Doug Drives: Why Do We Still Do The Auto Show Thing?

Doug DeMuro
by Doug DeMuro
doug drives why do we still do the auto show thing

I am writing to you today from Los Angeles, California, which is currently 65 degrees Fahrenheit (also known as 1.4 million degrees Celsius) and home to approximately 800 Mercedes G-Wagens per square mile (6.7 million G-Wagens per square kilometer).

I have been driving around Los Angeles for about a day and a half now, and I have very much appreciated all the unique cars I’ve seen. For example, I have already seen: The new Scion iM. The new Smart car. An early 2000s Toyota RAV4 EV. Bright red and bright green examples of Porsche Cayenne GTS. And the new Toyota Prius, which I personally like, even though the vast majority of car enthusiasts believe it to be Satan in hybrid hatchback form.

But the main automotive event going on right now in Los Angeles is not on the streets. It’s inside, at the Notorious B.I.G. Convention Center, where the Los Angeles Auto Show is currently underway. I watched this auto show with great interest, because many exciting new cars were revealed, and then quickly forgotten about moments later when the next exciting new car was revealed.

And so, today, I ask the question that is on the mind of virtually everyone, from automotive PR directors to automotive PR directors’ assistants: Why the hell are we still doing the whole auto show thing?

Years ago, the reason was obvious. In the ‘50s, there wasn’t really any other way to release new cars, unless you were an automotive PR guy and you planned to literally pick up the phone and inform journalists about your latest model, and then describe it to them while they sketched it. Otherwise, you’d have to wait for mail delivery. I am not especially familiar with this aspect of life, but I am told it is slower than e-mail.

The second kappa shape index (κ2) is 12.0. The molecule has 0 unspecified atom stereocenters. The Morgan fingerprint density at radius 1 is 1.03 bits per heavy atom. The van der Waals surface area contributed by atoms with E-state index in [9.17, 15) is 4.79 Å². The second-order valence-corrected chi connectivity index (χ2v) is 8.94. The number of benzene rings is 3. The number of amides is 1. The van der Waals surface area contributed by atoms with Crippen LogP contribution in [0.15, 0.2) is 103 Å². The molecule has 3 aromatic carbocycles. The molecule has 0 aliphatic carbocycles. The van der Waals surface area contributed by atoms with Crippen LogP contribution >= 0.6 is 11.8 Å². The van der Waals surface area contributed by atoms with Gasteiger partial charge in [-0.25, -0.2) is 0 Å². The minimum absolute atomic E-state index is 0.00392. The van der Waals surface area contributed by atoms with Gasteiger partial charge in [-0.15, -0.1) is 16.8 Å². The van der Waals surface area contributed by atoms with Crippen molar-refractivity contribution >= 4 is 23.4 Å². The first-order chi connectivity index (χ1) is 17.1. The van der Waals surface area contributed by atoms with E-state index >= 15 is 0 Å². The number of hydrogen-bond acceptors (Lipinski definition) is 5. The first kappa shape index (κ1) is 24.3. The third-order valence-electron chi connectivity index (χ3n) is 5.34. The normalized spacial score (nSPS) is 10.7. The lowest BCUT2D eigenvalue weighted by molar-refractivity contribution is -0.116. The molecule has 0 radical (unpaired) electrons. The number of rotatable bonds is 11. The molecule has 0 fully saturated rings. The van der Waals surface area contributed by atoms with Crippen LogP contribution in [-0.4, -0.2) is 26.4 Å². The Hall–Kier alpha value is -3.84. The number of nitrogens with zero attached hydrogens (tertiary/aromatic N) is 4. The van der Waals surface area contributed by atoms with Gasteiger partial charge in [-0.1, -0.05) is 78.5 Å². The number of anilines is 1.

So they gathered the automotive press a few times a year, they showed them their new cars, and — BOOM! — the auto show was born! This was a great idea back then, except for the part about how they chose to make the one in Detroit happen in January, when the weather is approximately the same as it is where and when Woolly Mammoths thrived.

But now, in 2015, I think the auto shows are a bizarre, unusual idea, to the point where I believe they’ve actually become detrimental to the whole concept of revealing a new vehicle.

Allow me to explain. Years ago, automotive news was restricted to about two topics, which primarily consisted of a) the new models at the auto show, and b) whatever Hollywood actress John Z. DeLorean was with that month. So these auto shows were a big deal — in fact, the only deal — and the press ate them up and used their stories for months.

These days, however, automotive news is constant and information travels much, much faster. The result is if you’re an automaker looking to release a new car at an auto show, you’ll find it will probably be forgotten only a few moments after it was released. This is because the auto show schedule usually has each automaker press conference arranged in 20-minute intervals, which means you only have 20 minutes to convince people that your car is worth caring about.

The result of this is that if you’re releasing something universally considered to be uninteresting, such as the Scion iM, and you’re being followed by something tremendously interesting, such as that crazy Cadillac Cien concept car from about a decade ago that looked like an angry fighter jet, you’re totally screwed. This brand new car you just spent all this time to design, and build, and create, and market, has just been upstaged during the only 20 minutes you had to actually announce it.